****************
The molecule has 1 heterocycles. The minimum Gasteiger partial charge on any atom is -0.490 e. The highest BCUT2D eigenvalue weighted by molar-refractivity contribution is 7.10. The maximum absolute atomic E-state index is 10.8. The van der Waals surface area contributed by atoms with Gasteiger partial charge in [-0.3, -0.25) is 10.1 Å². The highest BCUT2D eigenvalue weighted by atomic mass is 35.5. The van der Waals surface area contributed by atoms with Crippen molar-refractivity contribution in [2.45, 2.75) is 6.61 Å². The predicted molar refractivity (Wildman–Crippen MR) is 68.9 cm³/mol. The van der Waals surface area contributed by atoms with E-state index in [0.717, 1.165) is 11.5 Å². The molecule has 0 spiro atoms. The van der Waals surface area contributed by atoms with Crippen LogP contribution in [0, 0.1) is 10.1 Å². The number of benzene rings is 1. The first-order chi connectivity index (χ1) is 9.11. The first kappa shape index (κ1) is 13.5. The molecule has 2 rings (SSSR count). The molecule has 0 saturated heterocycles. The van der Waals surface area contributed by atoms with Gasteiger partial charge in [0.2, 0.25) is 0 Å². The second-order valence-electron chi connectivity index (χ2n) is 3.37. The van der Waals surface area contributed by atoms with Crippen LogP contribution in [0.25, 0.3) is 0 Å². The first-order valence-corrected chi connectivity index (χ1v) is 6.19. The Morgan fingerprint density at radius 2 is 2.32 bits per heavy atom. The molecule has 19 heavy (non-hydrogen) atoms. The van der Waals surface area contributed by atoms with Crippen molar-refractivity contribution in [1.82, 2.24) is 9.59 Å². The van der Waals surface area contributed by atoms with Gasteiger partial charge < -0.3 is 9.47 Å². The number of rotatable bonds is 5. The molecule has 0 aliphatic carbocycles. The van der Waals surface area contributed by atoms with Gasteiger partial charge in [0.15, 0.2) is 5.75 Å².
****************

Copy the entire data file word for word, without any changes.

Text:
The molecule has 1 heterocycles. The minimum Gasteiger partial charge on any atom is -0.490 e. The highest BCUT2D eigenvalue weighted by molar-refractivity contribution is 7.10. The maximum absolute atomic E-state index is 10.8. The van der Waals surface area contributed by atoms with Gasteiger partial charge in [-0.3, -0.25) is 10.1 Å². The highest BCUT2D eigenvalue weighted by atomic mass is 35.5. The van der Waals surface area contributed by atoms with Crippen molar-refractivity contribution in [2.45, 2.75) is 6.61 Å². The predicted molar refractivity (Wildman–Crippen MR) is 68.9 cm³/mol. The van der Waals surface area contributed by atoms with E-state index in [0.717, 1.165) is 11.5 Å². The molecule has 0 spiro atoms. The van der Waals surface area contributed by atoms with Crippen LogP contribution in [0, 0.1) is 10.1 Å². The number of benzene rings is 1. The first-order chi connectivity index (χ1) is 9.11. The first kappa shape index (κ1) is 13.5. The molecule has 2 rings (SSSR count). The molecule has 0 saturated heterocycles. The van der Waals surface area contributed by atoms with Gasteiger partial charge in [0.2, 0.25) is 0 Å². The second-order valence-electron chi connectivity index (χ2n) is 3.37. The van der Waals surface area contributed by atoms with Crippen LogP contribution in [0.25, 0.3) is 0 Å². The first-order valence-corrected chi connectivity index (χ1v) is 6.19. The Morgan fingerprint density at radius 2 is 2.32 bits per heavy atom. The molecule has 19 heavy (non-hydrogen) atoms. The van der Waals surface area contributed by atoms with Crippen molar-refractivity contribution in [1.82, 2.24) is 9.59 Å². The van der Waals surface area contributed by atoms with Gasteiger partial charge < -0.3 is 9.47 Å². The number of rotatable bonds is 5. The molecule has 0 aliphatic carbocycles. The van der Waals surface area contributed by atoms with Gasteiger partial charge in [0.15, 0.2) is 5.75 Å².